A participant in the Bush Institute's Stand-To Vet Leadership Program talks about the need to build better connections in the veteran support space.
In this increasingly connected world, isolation is even easier to achieve. We can personalize everything: our music, our food, our news, our relationships. We can increasingly compartmentalize and segment our lives, creating a personal echo chamber that confirms what we already believe.
This is especially true in the “veteran support” space. Many of us who are working to support veteran transition fall into specific categories: health and wellness, higher education, employment, recreation. We’re not alone in that category, we know the others who are working in that category, and most of us try to collaborate as best we can.
For me, the Stand-To Veteran Leadership Program is breaking down the barriers that exist between those categories, and gives me a glimpse of a possible future.
I’m a mental health provider. I could also be considered to be in the nonprofit space, but veteran mental health is my primary focus. As such, there are some of my fellow VLP scholars who I would naturally interact with, considering our backgrounds in mental health. Cicely Burrows-McElwain, with the Substance Abuse and Mental Health Services Administration, for example, or Meaghan Mobbs, a Clinical Psychology Doctoral Student with Columbia Univeristy. There are even non-clinicians that I would be likely to interact with, such as Michael Richardson from the Wounded Warrior Project or Richard Casper from CreatiVets. The point here is that I would be most likely only to connect and interact with others in the health and wellness space, and more specifically those who involved in the psychological aspect of transition.
That’s not the only area that we need to focus on during transition to post-military life, of course. It certainly wasn’t true for me, and it’s not true for any service member or family leaving the military. It is a critical part, and one that should be considered, in every transitioning service member, but it’s not the only one.
What the Veteran Leadership Program has done is bring together organizational leaders who are not one single category, but work across multiple categories. We are then introduced to each other, shown what our commonalities are, and suddenly the whole is greater than the sum of it’s parts. None of us are either/or, but and/both. Jennifer Goetz, as a Licensed Social Worker, is working in the mental health space and the higher education space. Michael Hutchings and Abby Malchow are working in the tech space and are working to make an impact on the mental health and wellness of service members and their families.
None of us are any one thing, any more than the veterans we are looking to support are any one thing.
Through these and/both connections, the silo that I exist in…mental health…is suddenly connected to silos in the employment space, the corporate space, the higher education space. We are no longer talking to only those who are focusing on what we focus on, but instead talking to those that we might have never come in contact with.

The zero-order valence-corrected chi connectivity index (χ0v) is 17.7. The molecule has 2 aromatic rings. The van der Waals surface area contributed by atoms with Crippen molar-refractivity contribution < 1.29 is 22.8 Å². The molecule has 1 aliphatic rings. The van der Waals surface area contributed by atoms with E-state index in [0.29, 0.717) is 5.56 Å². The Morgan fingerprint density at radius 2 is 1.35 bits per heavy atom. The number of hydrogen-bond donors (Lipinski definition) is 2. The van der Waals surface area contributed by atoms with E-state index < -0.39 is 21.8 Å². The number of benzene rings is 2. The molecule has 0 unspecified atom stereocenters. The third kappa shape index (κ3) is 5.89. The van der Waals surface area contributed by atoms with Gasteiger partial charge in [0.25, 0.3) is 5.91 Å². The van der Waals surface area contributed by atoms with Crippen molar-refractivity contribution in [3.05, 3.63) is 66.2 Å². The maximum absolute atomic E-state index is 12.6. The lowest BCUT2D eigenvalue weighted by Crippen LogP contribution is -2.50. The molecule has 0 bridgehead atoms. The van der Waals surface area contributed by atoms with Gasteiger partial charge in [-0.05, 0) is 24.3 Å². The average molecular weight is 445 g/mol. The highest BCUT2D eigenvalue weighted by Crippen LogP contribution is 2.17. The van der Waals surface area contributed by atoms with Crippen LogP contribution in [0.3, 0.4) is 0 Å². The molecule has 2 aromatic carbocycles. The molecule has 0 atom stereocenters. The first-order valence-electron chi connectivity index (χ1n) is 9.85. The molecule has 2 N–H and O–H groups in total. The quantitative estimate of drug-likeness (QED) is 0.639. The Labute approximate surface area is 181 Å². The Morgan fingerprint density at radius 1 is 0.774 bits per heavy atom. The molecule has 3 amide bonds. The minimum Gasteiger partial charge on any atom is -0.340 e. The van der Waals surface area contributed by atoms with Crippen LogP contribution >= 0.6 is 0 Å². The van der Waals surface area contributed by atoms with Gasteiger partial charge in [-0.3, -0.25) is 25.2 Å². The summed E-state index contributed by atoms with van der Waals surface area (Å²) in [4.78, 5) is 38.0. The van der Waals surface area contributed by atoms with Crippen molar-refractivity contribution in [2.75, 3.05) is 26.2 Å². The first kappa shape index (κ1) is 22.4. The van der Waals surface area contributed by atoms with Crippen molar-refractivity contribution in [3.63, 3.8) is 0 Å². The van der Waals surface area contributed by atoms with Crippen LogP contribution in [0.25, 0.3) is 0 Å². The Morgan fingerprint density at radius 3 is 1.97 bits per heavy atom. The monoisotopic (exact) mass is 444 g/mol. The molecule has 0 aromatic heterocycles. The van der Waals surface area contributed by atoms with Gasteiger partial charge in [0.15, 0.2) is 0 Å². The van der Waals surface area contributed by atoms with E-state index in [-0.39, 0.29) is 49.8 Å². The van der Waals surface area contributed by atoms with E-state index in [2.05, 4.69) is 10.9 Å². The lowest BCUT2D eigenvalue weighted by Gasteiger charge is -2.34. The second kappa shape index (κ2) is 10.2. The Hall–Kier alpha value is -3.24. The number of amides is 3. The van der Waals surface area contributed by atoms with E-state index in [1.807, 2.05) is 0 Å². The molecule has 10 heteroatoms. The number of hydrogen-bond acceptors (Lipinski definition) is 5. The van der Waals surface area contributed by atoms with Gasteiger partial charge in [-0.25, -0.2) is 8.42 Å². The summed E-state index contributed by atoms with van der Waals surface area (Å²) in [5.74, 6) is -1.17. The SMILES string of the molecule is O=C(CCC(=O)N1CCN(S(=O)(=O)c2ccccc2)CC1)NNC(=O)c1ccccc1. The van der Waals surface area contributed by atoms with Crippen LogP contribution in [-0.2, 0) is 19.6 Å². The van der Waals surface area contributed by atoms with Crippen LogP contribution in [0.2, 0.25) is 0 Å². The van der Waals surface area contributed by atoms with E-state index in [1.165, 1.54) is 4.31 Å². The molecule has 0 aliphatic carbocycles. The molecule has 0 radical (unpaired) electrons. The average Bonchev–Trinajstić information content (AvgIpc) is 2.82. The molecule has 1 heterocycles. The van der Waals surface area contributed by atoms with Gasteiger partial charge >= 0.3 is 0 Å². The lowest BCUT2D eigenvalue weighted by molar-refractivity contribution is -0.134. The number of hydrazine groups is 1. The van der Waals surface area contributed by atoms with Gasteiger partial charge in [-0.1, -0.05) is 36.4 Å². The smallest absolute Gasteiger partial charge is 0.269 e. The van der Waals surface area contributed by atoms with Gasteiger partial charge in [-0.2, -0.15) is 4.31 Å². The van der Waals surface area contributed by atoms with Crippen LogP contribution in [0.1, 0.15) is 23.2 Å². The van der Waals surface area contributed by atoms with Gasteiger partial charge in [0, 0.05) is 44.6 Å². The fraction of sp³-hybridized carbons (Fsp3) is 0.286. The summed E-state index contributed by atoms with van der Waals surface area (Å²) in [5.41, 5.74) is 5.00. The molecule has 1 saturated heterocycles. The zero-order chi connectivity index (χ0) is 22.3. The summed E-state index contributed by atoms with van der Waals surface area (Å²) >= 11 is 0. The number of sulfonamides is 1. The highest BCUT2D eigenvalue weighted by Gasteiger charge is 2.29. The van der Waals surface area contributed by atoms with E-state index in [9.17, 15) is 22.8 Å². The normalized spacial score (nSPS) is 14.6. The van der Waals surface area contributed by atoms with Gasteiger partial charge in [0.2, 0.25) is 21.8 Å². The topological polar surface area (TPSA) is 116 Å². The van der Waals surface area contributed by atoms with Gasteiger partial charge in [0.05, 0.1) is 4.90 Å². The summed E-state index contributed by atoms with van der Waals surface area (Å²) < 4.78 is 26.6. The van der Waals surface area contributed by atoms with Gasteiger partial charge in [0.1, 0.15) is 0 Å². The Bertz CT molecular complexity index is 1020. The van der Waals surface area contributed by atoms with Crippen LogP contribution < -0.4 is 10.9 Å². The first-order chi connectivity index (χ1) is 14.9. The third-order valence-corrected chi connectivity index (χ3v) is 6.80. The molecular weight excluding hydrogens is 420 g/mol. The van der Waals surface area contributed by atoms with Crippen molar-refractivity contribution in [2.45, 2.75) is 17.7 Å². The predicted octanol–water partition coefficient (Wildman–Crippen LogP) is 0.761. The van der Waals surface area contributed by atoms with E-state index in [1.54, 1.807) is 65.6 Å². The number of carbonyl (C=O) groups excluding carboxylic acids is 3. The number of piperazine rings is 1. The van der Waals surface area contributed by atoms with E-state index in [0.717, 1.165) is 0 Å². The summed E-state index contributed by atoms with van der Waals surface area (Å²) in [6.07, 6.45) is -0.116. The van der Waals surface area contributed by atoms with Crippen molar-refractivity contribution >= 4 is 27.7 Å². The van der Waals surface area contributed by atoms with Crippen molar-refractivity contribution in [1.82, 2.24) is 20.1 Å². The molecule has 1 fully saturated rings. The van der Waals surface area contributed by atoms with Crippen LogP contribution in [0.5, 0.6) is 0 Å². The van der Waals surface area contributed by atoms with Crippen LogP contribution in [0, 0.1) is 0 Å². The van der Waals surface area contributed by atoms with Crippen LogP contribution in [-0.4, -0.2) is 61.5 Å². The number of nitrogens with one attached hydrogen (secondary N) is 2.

What would it look like for the service members, veterans, and families that we all want to serve if more of this were happening? Not just individually, but organizationally? If clinical mental health professionals were connected to executives in the corporate space? If those in the corporate space were connected to those in higher education? Not only would the possibilities be endless, but the gains would be tremendous. Not for each other, but for the fellow service members, veterans, and spouses we intend to serve.
Ronal Reagan said, “There are no constraints to the human mind, no walls around the human spirit, no barriers to our progress except those we ourselves erect.” The barriers that have been built in the veteran transition space haven’t been erected intentionally, but they are certainly there. It is through increasing isolation that we fortify these boundaries, and only through mutual connection that we break them down.
A respected community mentor of mine is a senior administrator in K-12 education. He happens to be a veteran, but long service to his community has made him much, much more. One of the most inspiring things is a sign in his office…above the door, on his table, several different places in his office. It reads, “Am I doing what’s best for the student?” This servant-focused leadership is a critical part of his success, and I’ve taken a similar approach. Are the things that I’m doing being done in the best interest of the veterans and family members I’ve chosen to serve?
Are the silos and barriers that exist in the best interest of those who have answered our nation’s call, and those who have supported them? The Veteran Leadership Program has showed me that, in spite of the greatest of intentions, these silos and barriers are hindering our progress. Breaking them down is the key to the success of any of us individually, and all of us collectively.
Duane France is a scholar in the inaugural Stand-To Veteran Leadership Program. He is the Director of Veteran Services at Family Care Center and the Executive Director of the Colorado Veterans Health and Wellness Agency, a nonprofit dedicated to reducing barriers that exist in accessing service member, veteran, and family member mental health services. With his involvement in Stand-To, Duane is actively working to create and distribute a model of all aspects of veteran mental health.